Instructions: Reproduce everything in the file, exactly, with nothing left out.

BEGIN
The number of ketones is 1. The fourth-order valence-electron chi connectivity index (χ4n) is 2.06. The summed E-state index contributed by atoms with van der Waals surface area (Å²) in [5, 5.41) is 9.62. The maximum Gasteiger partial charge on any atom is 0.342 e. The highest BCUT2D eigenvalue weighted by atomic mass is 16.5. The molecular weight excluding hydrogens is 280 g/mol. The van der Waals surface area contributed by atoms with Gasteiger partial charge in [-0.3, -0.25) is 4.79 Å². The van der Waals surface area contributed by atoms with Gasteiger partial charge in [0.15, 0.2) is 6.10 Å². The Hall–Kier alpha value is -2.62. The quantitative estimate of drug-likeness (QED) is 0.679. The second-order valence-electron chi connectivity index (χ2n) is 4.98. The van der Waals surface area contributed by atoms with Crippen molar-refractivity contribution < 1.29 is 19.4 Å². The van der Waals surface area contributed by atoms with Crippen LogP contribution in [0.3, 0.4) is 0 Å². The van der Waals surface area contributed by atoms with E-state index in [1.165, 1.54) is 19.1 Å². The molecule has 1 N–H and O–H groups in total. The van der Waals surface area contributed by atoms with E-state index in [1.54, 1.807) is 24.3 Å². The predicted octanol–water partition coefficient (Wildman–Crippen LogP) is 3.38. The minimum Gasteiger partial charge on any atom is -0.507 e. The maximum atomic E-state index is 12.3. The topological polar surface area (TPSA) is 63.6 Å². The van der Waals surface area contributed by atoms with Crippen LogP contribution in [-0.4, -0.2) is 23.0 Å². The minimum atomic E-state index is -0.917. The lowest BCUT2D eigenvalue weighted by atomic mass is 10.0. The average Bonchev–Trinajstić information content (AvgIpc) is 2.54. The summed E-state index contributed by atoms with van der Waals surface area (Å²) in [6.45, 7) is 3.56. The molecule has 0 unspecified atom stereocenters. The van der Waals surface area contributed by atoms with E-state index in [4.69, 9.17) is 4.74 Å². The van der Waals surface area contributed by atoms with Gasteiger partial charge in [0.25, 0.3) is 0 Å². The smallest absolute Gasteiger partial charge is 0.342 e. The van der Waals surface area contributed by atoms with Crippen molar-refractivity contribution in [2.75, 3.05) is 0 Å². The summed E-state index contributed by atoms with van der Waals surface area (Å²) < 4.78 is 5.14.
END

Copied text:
The number of ketones is 1. The fourth-order valence-electron chi connectivity index (χ4n) is 2.06. The summed E-state index contributed by atoms with van der Waals surface area (Å²) in [5, 5.41) is 9.62. The maximum Gasteiger partial charge on any atom is 0.342 e. The highest BCUT2D eigenvalue weighted by atomic mass is 16.5. The molecular weight excluding hydrogens is 280 g/mol. The van der Waals surface area contributed by atoms with Gasteiger partial charge in [-0.3, -0.25) is 4.79 Å². The van der Waals surface area contributed by atoms with Gasteiger partial charge in [0.15, 0.2) is 6.10 Å². The Hall–Kier alpha value is -2.62. The quantitative estimate of drug-likeness (QED) is 0.679. The second-order valence-electron chi connectivity index (χ2n) is 4.98. The van der Waals surface area contributed by atoms with Crippen molar-refractivity contribution < 1.29 is 19.4 Å². The van der Waals surface area contributed by atoms with Crippen LogP contribution in [0.3, 0.4) is 0 Å². The van der Waals surface area contributed by atoms with E-state index in [1.165, 1.54) is 19.1 Å². The molecule has 1 N–H and O–H groups in total. The van der Waals surface area contributed by atoms with E-state index in [1.54, 1.807) is 24.3 Å². The predicted octanol–water partition coefficient (Wildman–Crippen LogP) is 3.38. The minimum Gasteiger partial charge on any atom is -0.507 e. The maximum atomic E-state index is 12.3. The topological polar surface area (TPSA) is 63.6 Å². The van der Waals surface area contributed by atoms with Crippen LogP contribution in [-0.4, -0.2) is 23.0 Å². The minimum atomic E-state index is -0.917. The lowest BCUT2D eigenvalue weighted by atomic mass is 10.0. The average Bonchev–Trinajstić information content (AvgIpc) is 2.54. The summed E-state index contributed by atoms with van der Waals surface area (Å²) in [6.45, 7) is 3.56. The molecule has 0 unspecified atom stereocenters. The van der Waals surface area contributed by atoms with E-state index in [4.69, 9.17) is 4.74 Å². The van der Waals surface area contributed by atoms with Gasteiger partial charge in [0.25, 0.3) is 0 Å². The smallest absolute Gasteiger partial charge is 0.342 e. The van der Waals surface area contributed by atoms with Crippen molar-refractivity contribution in [2.75, 3.05) is 0 Å². The summed E-state index contributed by atoms with van der Waals surface area (Å²) < 4.78 is 5.14.